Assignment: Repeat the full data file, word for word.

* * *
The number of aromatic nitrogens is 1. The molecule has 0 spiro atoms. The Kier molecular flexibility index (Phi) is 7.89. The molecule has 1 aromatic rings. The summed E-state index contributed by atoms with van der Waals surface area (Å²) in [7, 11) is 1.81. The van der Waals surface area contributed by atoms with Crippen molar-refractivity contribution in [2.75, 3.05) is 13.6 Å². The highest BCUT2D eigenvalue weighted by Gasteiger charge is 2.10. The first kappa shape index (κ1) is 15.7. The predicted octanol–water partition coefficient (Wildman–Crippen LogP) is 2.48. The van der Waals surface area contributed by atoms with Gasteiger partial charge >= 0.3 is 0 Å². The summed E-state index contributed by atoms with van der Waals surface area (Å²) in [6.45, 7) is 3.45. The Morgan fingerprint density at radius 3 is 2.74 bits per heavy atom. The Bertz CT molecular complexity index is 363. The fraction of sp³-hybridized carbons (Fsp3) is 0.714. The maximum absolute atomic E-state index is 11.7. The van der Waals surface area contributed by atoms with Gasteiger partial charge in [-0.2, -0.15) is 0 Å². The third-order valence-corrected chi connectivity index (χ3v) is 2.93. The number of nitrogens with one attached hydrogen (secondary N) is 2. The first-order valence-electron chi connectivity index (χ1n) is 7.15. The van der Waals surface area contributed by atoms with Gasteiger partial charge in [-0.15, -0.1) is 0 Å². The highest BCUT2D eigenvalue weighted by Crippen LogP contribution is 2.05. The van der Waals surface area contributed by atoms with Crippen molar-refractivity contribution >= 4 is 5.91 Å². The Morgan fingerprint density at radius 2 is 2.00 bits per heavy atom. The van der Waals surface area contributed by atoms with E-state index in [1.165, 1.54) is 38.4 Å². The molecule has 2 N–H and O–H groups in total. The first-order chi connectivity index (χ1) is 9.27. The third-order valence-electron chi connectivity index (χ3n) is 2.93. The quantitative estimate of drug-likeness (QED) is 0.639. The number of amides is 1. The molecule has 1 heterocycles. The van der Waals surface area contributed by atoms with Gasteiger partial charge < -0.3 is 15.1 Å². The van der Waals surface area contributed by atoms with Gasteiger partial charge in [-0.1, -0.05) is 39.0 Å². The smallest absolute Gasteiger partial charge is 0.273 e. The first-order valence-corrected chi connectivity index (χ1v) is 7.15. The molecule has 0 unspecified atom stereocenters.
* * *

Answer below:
The number of aromatic nitrogens is 1. The molecule has 0 spiro atoms. The Kier molecular flexibility index (Phi) is 7.89. The molecule has 1 aromatic rings. The summed E-state index contributed by atoms with van der Waals surface area (Å²) in [7, 11) is 1.81. The van der Waals surface area contributed by atoms with Crippen molar-refractivity contribution in [2.75, 3.05) is 13.6 Å². The highest BCUT2D eigenvalue weighted by Gasteiger charge is 2.10. The first kappa shape index (κ1) is 15.7. The predicted octanol–water partition coefficient (Wildman–Crippen LogP) is 2.48. The van der Waals surface area contributed by atoms with Gasteiger partial charge >= 0.3 is 0 Å². The summed E-state index contributed by atoms with van der Waals surface area (Å²) in [6.45, 7) is 3.45. The Morgan fingerprint density at radius 3 is 2.74 bits per heavy atom. The Bertz CT molecular complexity index is 363. The fraction of sp³-hybridized carbons (Fsp3) is 0.714. The maximum absolute atomic E-state index is 11.7. The van der Waals surface area contributed by atoms with Gasteiger partial charge in [-0.2, -0.15) is 0 Å². The third-order valence-corrected chi connectivity index (χ3v) is 2.93. The number of nitrogens with one attached hydrogen (secondary N) is 2. The first-order valence-electron chi connectivity index (χ1n) is 7.15. The van der Waals surface area contributed by atoms with Gasteiger partial charge in [-0.15, -0.1) is 0 Å². The highest BCUT2D eigenvalue weighted by Crippen LogP contribution is 2.05. The van der Waals surface area contributed by atoms with Crippen molar-refractivity contribution >= 4 is 5.91 Å². The Morgan fingerprint density at radius 2 is 2.00 bits per heavy atom. The van der Waals surface area contributed by atoms with E-state index in [1.165, 1.54) is 38.4 Å². The molecule has 2 N–H and O–H groups in total. The first-order chi connectivity index (χ1) is 9.27. The third-order valence-electron chi connectivity index (χ3n) is 2.93. The quantitative estimate of drug-likeness (QED) is 0.639. The number of amides is 1. The molecule has 1 heterocycles. The van der Waals surface area contributed by atoms with Gasteiger partial charge < -0.3 is 15.1 Å². The van der Waals surface area contributed by atoms with Gasteiger partial charge in [-0.1, -0.05) is 39.0 Å². The smallest absolute Gasteiger partial charge is 0.273 e. The first-order valence-corrected chi connectivity index (χ1v) is 7.15. The molecule has 0 unspecified atom stereocenters.